Via the Dish, I read Shikma Dalmia making the case against California’s attempt to increase black and Hispanic enrollment at their best public universities– still, after all of the neoliberal assaults and constant funding cuts, the best public university system in the world– and arguing that this defeat was a natural priority of California’s large Asian population.
I reject almost all of Dalmia’s reasoning for opposing race-based affirmative action, but I’m more interested here in a particular kind of argumentative asymmetry. Dalmia writes: “Setting aside the moral objections to putting groups rather individuals at the heart of a scheme of social justice, such racial balancing is profoundly at odds with Asian American interests.” You’ll note Dalmia’s assumption here: Asian people have a legitimate interest in exercising the political process in a way that specifically benefits them as a racial category. I mention this because that assumption, when exercised by black people, has been a source of ridicule for decades. When black people engage in political action with the intent of pursuing their own best interests in precisely the way Dalmia suggests Asian people are doing, they are guilty of identity politics, of being a “special interest,” of playing the race card, of being pathetic. In a democracy, we assume that working for your own best interest is natural, unless you’re black, in which case it’s pathological.
Or try this: “Under such increasingly competitive circumstances, it’ll be a losing battle to ask Asians to conform to the mentality of white liberal guilt. They won’t apologize for their success or abandon their dreams — especially since they themselves have been repeatedly subjected to white discrimination. Remember the Asiatic Exclusion League and the Anti-Coolie Act?”Again: this is a tactic that, when used by black people, is frequently dismissed by white conservatives, called axe-grinding, an impediment to progress, a culture of victimhood, or grievance politics. Reference to historical oppression of black people, presumably, is off-limits in a way that reference to historical oppression of Asian people is not. And what about that white guilt? What makes Dalmia’s invocation of white oppression of Asian Americans different from the invocation of white oppression of black Americans by affirmative action defenders? Why is one an example of defending success and following dreams, and the other playing to white guilt?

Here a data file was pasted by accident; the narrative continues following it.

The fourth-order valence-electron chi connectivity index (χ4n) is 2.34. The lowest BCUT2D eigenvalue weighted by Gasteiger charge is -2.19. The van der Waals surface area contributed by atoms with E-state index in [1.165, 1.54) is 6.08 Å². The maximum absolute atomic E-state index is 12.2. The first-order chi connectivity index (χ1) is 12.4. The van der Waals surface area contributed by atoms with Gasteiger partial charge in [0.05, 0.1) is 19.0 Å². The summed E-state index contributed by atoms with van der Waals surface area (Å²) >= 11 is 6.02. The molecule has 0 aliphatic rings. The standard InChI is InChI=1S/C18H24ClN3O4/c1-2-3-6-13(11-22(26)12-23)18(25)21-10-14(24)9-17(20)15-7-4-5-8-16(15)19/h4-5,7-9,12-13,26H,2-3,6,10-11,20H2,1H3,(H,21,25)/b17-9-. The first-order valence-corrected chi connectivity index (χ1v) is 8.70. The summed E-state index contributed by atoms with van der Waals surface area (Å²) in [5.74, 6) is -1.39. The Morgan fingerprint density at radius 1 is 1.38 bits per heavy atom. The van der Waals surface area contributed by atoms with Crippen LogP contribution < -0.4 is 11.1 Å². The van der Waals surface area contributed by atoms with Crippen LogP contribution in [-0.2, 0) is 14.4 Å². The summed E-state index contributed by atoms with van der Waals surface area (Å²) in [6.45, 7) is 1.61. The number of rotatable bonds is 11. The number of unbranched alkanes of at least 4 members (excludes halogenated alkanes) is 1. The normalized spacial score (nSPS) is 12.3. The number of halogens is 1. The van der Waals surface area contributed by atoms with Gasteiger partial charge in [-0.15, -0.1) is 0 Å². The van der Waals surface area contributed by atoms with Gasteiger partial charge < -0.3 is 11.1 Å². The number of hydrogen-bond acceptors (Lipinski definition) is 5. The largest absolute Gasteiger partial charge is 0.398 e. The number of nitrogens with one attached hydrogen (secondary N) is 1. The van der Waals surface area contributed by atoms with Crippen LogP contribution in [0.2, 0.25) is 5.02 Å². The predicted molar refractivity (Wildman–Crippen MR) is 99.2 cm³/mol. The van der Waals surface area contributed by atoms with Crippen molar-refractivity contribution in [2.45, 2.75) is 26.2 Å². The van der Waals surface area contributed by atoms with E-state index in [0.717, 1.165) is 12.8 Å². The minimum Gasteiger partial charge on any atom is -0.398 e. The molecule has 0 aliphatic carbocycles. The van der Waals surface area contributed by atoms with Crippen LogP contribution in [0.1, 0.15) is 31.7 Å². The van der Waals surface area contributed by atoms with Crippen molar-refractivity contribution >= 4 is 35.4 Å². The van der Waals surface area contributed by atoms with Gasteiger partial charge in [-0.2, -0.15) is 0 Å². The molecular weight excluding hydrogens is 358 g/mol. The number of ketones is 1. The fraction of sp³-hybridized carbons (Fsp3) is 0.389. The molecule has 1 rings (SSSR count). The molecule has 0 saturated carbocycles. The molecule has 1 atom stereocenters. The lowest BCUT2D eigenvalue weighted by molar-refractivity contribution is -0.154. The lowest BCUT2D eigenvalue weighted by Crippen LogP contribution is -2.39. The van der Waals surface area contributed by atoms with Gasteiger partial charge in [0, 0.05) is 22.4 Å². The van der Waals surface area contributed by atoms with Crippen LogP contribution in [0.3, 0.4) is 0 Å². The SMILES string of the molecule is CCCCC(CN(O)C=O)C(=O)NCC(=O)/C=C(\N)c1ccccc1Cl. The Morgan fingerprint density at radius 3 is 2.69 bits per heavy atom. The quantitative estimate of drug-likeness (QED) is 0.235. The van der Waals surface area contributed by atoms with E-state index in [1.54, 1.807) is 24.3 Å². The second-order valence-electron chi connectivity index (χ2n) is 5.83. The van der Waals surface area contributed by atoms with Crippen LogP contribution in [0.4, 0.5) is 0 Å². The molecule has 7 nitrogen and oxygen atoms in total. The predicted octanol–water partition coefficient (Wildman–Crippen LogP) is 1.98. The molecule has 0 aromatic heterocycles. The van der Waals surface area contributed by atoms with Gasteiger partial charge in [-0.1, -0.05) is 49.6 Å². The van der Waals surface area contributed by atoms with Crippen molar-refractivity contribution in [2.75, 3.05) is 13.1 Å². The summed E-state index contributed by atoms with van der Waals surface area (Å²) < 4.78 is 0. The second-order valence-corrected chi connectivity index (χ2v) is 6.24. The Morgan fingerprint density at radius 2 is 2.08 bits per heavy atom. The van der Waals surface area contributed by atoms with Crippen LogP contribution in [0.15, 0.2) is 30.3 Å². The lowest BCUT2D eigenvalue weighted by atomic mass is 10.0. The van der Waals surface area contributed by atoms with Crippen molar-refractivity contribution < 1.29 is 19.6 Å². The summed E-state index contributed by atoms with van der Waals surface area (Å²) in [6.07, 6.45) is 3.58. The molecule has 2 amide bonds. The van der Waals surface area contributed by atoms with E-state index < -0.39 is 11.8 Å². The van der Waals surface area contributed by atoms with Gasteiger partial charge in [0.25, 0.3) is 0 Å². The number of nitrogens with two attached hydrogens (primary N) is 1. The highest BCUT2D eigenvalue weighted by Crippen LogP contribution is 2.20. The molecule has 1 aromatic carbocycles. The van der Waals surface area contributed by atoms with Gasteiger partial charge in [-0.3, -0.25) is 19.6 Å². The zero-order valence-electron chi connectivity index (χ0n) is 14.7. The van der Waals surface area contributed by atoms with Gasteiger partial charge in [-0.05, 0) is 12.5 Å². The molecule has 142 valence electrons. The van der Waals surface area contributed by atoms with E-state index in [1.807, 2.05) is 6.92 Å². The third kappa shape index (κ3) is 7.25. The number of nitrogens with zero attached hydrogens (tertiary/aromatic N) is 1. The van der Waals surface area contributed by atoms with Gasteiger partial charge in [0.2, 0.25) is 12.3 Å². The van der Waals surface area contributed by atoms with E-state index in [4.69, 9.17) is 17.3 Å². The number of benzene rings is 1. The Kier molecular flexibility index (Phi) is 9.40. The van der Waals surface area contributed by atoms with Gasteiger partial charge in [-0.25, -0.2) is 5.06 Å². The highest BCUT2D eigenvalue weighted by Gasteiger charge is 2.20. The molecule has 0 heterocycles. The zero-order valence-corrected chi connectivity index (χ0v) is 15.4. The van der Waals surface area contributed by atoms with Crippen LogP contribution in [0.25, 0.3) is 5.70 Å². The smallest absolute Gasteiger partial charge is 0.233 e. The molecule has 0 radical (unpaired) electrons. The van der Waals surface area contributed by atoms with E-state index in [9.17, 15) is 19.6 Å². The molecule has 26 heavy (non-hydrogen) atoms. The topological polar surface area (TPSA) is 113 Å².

I hope to write at greater length about the substance of pieces like Dalmia’s, and particularly the thorny question of the ethics of racial preferences in a zero-sum system. But I think it is absolutely essential that we confront the tacit assumptions and cultural attitudes we have towards questions of race and self-interest in this country first. Otherwise, we risk participating in a conversation where other racial groups are assumed to be working for their rational self-interests, but black people are asking for charity.